A Journey with Elgar

A CULTURAL AMBASSSADOR FOR BRITAIN AND ITS MUSIC

Albanian born Alda Dizdari’s passion for things English echoes that of Byron’s – a love affair with an adopted country and its best music and culture.

England is more than Alda’s home for the past 10 years. She says that British values, way of life, culture, liberal thinking and democracy are qualities she loves about her adopted home. And for her as a passionate musician, Elgar’s music is the heart of England.

“If I bring Elgar’s music alive and the English countryside visible to the eyes of every person I play to, be that in Albania, Poland, Russia or Romania, then my mission is completed. Everybody must have some Elgar in their life!”

English values are worth living and fighting for she says and musically she is a great promoter of the essence of everything English exemplified by the music of Edward Elgar.

Following her travels with this piece around Eastern Europe, Alda is releasing a memoire entitled “Kiss me again, a diary of Elgar in unusual places”, recording the journey with the music of Elgar in some unusual unbeaten tracks of Eastern Europe. Much more than just a book about music, this is a journey that blazes a trail through time and explores Alda’s relationship with her dramatic past, the world she left behind as a young girl in Albania and later as a young woman in Romania. Elgar is the meeting point of her past and her present and a confirmation of her accomplishments as a musician and human being.

In her words: “This concerto is a symphony with a soloist. My dream is to perform and to have people not commenting on my playing but just recognising the power and beauty of Elgar’s music.

And how is her love of Elgar received in Eastern Europe? Alda says:

“I have had no difficulty sharing this great love of mine with people that knew nothing about British music.

Because of his love of music and the violin Elgar speaks to this still largely rural people. His evocation of land and water and nature, forests and mountains in his music get to them in ways that amazed me. If you play his music with passion, sincerity and complete commitment, the audiences everywhere in Eastern Europe respond. They understand, they connect, they get it! Nothing can be as exciting as that for an artist. I suppose it is a little like introducing a new lover to your parents. You so want them to like each other. And when you see that they do and more than like, then one is a little overwhelmed with happiness.”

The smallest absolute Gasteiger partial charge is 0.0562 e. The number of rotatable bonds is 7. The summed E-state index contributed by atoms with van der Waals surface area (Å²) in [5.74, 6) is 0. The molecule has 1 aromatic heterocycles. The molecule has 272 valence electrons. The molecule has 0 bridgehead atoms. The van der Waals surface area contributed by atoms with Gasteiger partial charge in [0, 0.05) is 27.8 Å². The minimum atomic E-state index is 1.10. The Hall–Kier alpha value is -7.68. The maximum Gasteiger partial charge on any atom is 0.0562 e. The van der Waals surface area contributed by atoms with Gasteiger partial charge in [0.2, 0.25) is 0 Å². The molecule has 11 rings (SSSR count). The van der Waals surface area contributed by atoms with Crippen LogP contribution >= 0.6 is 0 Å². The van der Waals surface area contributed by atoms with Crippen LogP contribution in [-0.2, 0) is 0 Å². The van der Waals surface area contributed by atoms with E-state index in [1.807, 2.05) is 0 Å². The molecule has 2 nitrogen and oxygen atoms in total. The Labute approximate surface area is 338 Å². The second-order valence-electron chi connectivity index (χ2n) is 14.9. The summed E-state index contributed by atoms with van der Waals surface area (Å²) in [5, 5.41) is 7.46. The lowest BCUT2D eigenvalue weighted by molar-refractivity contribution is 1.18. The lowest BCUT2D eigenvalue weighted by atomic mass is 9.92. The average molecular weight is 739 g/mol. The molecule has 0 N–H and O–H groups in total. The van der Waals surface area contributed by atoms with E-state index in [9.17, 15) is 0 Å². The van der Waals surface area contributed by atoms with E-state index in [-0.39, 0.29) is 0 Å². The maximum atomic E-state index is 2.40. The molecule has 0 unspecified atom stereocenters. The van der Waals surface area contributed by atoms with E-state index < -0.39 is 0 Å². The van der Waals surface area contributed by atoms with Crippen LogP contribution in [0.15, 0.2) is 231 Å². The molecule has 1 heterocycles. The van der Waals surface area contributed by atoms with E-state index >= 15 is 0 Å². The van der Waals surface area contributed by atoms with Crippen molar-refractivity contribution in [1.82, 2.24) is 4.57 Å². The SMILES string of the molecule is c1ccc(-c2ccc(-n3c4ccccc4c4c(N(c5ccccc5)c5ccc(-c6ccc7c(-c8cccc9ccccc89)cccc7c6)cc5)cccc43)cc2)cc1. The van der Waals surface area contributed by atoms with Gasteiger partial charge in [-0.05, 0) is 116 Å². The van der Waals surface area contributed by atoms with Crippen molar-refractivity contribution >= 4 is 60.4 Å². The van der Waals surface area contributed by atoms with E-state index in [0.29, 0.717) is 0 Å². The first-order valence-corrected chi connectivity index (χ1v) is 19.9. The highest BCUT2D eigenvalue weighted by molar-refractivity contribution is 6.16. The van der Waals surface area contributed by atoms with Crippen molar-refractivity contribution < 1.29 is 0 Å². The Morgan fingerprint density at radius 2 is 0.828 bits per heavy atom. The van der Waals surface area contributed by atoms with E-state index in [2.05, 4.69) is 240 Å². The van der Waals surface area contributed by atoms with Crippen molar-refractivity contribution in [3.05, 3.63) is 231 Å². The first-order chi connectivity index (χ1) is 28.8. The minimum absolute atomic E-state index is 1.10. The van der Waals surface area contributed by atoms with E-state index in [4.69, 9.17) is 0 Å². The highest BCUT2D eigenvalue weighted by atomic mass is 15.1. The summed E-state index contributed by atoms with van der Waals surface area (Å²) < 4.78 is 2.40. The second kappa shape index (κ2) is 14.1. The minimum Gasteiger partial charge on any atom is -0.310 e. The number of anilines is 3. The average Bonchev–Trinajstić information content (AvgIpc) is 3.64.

Alda Dizdari, is described by music critics and press as: “a remarkable talent,” a tremendous performer with “vivid imagination, brilliant playing,” who has come to the international scene in the most unpredictable and interesting way and in the recent years has emerged onto the British musical scene as one of the most beautiful and charismatic personalities. She is also an inspirational teacher working at the highest level, such as the Guildhall School of Music and Drama and the Purcell School of Music.

Born in Albania during the years of the Hoxha dictatorship, she was nurtured by her musician parents and followed in their footsteps. She fell in love with the violin at the age of 5 and started learning the instrument.

It is no surprise that her talent was spotted by other musicians and music teachers and she was offered a fellowship to go and complete a Masters Degree in the University of Illinois at Urbana Champaign with the distinguished violinist Sherban Lupu. In two years she won all the major competitions in and surrounding Illinois, including Krennert Centre Debut Artist of the Year and recorded her first CD. She won a scholarship to complete a Performing Diploma at the Juilliard School of Music in New York but upon recommendation from important inspirational figures in her life, she turned down this offer and decided to move to London instead to study with one of the greatest teachers at the Guildhall School of Music and Drama, David Takeno.

She was the recipient of the Leverhulme Fellowship Award and was invited to Lead the famous and one of the oldest String Quartets in Britain, The Allegri String Quartet, while still a Fellow at the Guildhall.

She soon discovered a solo career was the path for her and continued pursuing it with important debuts at the Wigmore Hall, also releasing a very successful live CD from this concert, other debuts followed, at the Southbank Centre, Cadogan Hall but even more important for her international career was the appearance as a soloist with the Radio Television Symphony Orchestra of Albania, making their debut in the UK in Canterbury Cathedral in the presence of the Deputy Prime Minster of Albania.